One burly six-foot-six scalloper walked up from the back of the room and, with a look of amazement, touched the screen where a rocky crag was displayed. "I always thought it looked like this," he said. "Now I know."
Mayer, currently head of the University of New Hampshire's Center for Coastal and Ocean Mapping, assembles these images by scanning the seafloor with a technology called multibeam sonar. To measure the depth of the ocean, most boaters send a single beam of sound to the bottom; depths correspond to the time it takes the echo to return. But multibeam systems send dozens, even hundreds, of beams simultaneously, allowing mappers to construct 3-D maps of the seafloor. Mayer's underwater map of Portsmouth, New Hampshire, is so detailed that in some areas individual lobster traps are clearly visible 60 feet below the surface. He's also helped modify a multibeam system so that fisheries officials can detect schools of herring and, based on the characteristics of returning sonar beams, distinguish between soft, sandy surfaces and harder, rockier bottoms that attract different fish.
The scallopers were so impressed with Mayer's maps that one of the larger companies purchased a million-dollar multibeam system of its own and has used it to identify the gravelly bottoms that scallops prefer. This has allowed the company to fill its individual, government-imposed scallop quota in a quarter of the time it used to take, while dragging their dredges over a third as much bottom, reducing collateral damage to other organisms. Mayer warns, however, that because multibeam increases humans' ability to fish more efficiently, getting meaningful regulations in place is more important than ever. "If you did this without firm quotas, it would be a disaster," he says.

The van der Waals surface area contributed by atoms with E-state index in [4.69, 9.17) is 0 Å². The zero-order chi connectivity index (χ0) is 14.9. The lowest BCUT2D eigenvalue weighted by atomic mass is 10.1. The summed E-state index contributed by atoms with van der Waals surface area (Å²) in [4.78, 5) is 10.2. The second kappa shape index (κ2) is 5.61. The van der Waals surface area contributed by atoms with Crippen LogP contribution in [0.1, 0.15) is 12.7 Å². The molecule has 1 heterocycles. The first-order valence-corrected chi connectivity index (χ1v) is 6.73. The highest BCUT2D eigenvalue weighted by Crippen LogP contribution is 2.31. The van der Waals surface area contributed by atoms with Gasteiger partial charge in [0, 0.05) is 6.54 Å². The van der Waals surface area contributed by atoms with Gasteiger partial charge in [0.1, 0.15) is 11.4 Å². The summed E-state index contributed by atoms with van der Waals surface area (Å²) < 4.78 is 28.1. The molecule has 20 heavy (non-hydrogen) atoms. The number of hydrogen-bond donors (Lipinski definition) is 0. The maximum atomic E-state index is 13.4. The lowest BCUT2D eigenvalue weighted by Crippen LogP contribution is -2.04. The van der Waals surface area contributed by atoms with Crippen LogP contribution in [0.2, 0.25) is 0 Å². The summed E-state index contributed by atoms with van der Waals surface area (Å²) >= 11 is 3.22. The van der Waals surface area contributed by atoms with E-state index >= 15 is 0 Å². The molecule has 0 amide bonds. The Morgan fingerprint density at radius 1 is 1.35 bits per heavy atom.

But the new technologies are of enormous benefit to marine ecologists like Robert Steneck, who has long struggled to understand the relationship between the American lobster and its habitat in the Gulf of Maine. A professor of marine biology at the University of Maine's Darling Marine Center, Steneck also happens to be one of those scientists who thinks that to understand the marine environment, you have to get wet. Today Steneck, a short, confident man with a distinctive red beard puts on his scuba tanks, dry suit, mask, and fins and stands at the rail of the Darling Center's research launch. "Ready?" he asks me, then steps overboard into chilly gulf waters.
The American lobster is the state's most important commercial marine species, mostly because, unlike almost every other species here, it is actually thriving. Maine's record-breaking catch of 57 million pounds in 2000 was nearly triple the typical annual catch of the 1960s and 1970s. Steneck thinks the reason may lie on the bottom of the ocean.